One-fifth of the Earth’s surface is a multimedia web project described as a conversation between collaborating artists Hakeem Adam and Maxwell Mutanda and the Atlantic Ocean. The project’s online experience is divided into navigable segments comprising audio, video, visual and textual elements that can be explored in a number of combinations, depending on the path taken by the user. Taking the Atlantic Ocean as their focal point, the artists bring together archival material in the form of diagrams, maps, recordings and more.
We understand a body of water as being natural and formative for the world in which we live. Civilizations settled next to bodies of water that provided food, sustenance and navigation, to further develop in trade routes and cultural exchanges. The title of the work refers to the area that the Atlantic Ocean occupies in the world, a body of water that flows in many tributaries, taking the form of rivers, streams, lakes and other masses more small. Moving against the compositional quality of the Atlantic Ocean, or its natural state, the artists challenge the very notion of naturalness, examining historically man-made features that have been incorporated in order to allow easier access for trade, exploring manifestations of colonialism.
Maxwell Mutanda told STIR: “Hakeem and I talked a lot about this idea of the Atlantic as this graveyard of buried souls, but also buried information that was very important to us. That this history is in a way this continuum of capitalism.
The project began as a means of linking the two UK cities of York and Liverpool, both situated along rivers, which expanded into a wider conversation around the artificial creation of commercial infrastructure, looking at the concept of an “improved river” which is dug deeper. and widened to allow travel by boat. Mutanda says: “If you think of Liverpool with this idea of the ship canal, which is this artificial body of water specifically to facilitate the trade and the movement of these goods and the construction of ships – particularly slave ships, all by Blacks and Browns. This history is an integral part of the life of the city.”
Collaborating visual artists describe the project as informational quality research that can understand the ocean and all that may be in it, in terms of stories that look at labor and commerce, etc. Different views of the water are created based on maps, wind maps, audio and recitations, to create a mesh network of information that anchors itself in the body of water. They examine the systematic creation of infrastructure and roads including canals, dams, naval passages, not to mention the data cables that speculatively allow information to be embedded in the ocean. The transatlantic slave trade is difficult to capture in the imagination without taking into account its occupation in the colonial slave trade of essentially black bodies.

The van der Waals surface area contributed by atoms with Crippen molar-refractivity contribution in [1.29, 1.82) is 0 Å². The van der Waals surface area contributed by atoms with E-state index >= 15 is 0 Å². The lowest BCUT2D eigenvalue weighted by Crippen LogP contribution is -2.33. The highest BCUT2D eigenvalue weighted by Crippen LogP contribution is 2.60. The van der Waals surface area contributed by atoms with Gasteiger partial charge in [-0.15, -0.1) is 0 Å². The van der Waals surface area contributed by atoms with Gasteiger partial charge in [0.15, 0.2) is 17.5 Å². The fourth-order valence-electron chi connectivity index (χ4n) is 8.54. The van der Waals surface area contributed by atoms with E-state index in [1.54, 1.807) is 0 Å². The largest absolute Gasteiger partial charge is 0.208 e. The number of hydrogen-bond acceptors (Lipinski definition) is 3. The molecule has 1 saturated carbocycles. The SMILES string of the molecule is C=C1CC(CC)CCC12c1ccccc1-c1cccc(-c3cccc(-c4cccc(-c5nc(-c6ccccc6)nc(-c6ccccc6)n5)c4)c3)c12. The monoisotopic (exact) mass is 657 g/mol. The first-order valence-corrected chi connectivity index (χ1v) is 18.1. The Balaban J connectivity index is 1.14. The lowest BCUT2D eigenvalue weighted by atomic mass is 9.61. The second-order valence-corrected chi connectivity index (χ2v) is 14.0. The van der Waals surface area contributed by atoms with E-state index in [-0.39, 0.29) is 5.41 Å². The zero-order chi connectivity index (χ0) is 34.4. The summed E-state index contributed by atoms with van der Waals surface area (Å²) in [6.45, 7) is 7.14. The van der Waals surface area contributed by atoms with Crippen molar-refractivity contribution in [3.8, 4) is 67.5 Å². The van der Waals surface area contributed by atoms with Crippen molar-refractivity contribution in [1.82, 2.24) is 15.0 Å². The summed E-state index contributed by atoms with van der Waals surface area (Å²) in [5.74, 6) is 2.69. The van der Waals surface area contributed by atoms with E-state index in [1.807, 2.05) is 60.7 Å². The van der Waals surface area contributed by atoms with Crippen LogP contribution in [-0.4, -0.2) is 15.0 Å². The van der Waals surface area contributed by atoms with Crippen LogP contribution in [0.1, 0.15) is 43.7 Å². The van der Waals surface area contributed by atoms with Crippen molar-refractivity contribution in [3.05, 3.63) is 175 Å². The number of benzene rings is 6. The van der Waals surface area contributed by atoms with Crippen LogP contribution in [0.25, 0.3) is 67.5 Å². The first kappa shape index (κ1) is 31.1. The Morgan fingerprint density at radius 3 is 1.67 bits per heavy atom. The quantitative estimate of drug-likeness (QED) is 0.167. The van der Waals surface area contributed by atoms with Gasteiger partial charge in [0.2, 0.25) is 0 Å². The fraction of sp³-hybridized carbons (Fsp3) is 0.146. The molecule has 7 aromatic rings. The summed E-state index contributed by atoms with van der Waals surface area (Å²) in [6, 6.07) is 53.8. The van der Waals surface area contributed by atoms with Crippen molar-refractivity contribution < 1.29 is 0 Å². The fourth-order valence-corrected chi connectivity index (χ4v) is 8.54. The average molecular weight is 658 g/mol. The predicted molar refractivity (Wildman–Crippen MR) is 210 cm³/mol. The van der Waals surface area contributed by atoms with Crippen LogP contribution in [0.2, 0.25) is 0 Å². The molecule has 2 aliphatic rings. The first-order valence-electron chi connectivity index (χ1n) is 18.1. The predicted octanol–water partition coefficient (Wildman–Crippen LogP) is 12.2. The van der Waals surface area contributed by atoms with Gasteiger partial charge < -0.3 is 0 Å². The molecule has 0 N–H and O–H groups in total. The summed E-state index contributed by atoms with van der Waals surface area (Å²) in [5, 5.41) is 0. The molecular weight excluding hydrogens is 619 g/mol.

In a conversation with STIR, Adam describes the nature of the project: “We were very interested not only in the spatial dimension of water, but in all that is absorbed and held, and how you can build something trying to look inside of it, rather than looking through it.”
Compared to American rivers, such as the Mississippi which served as a passage for the slave trade in the South, the rivers of the United Kingdom are considered quite “benign”, as Mutanda describes it. Mississippi, for example, “occupies a very important place in the imagination of African-American history”, according to him.
Besides examining the historical constructions of the ocean, one can also consider the political configurations that work even in the realm of water. Claiming bodies of water under national identifications becomes less a matter of naming rights and more of geopolitical control, trade and commerce, defence, naval occupation, as well as an element of surveillance, ranging from a colonial construction to a postcolonial space.
At the same time, water becomes a space for discussing ecological change in the wake of the global climate crisis, where Mutanda speculates, “I believe the type of food that might start dominating our diets might be squid and octopuses, for example, as they can survive warmer temperatures better. Whereas right now, especially from the North Atlantic and in the North Sea, the ocean is dominated by cod and salmon and so on. But it will change our relationship to the natural world and the way we have changed. As we said, the composition of the water itself is very much related to fishing and to the current times.”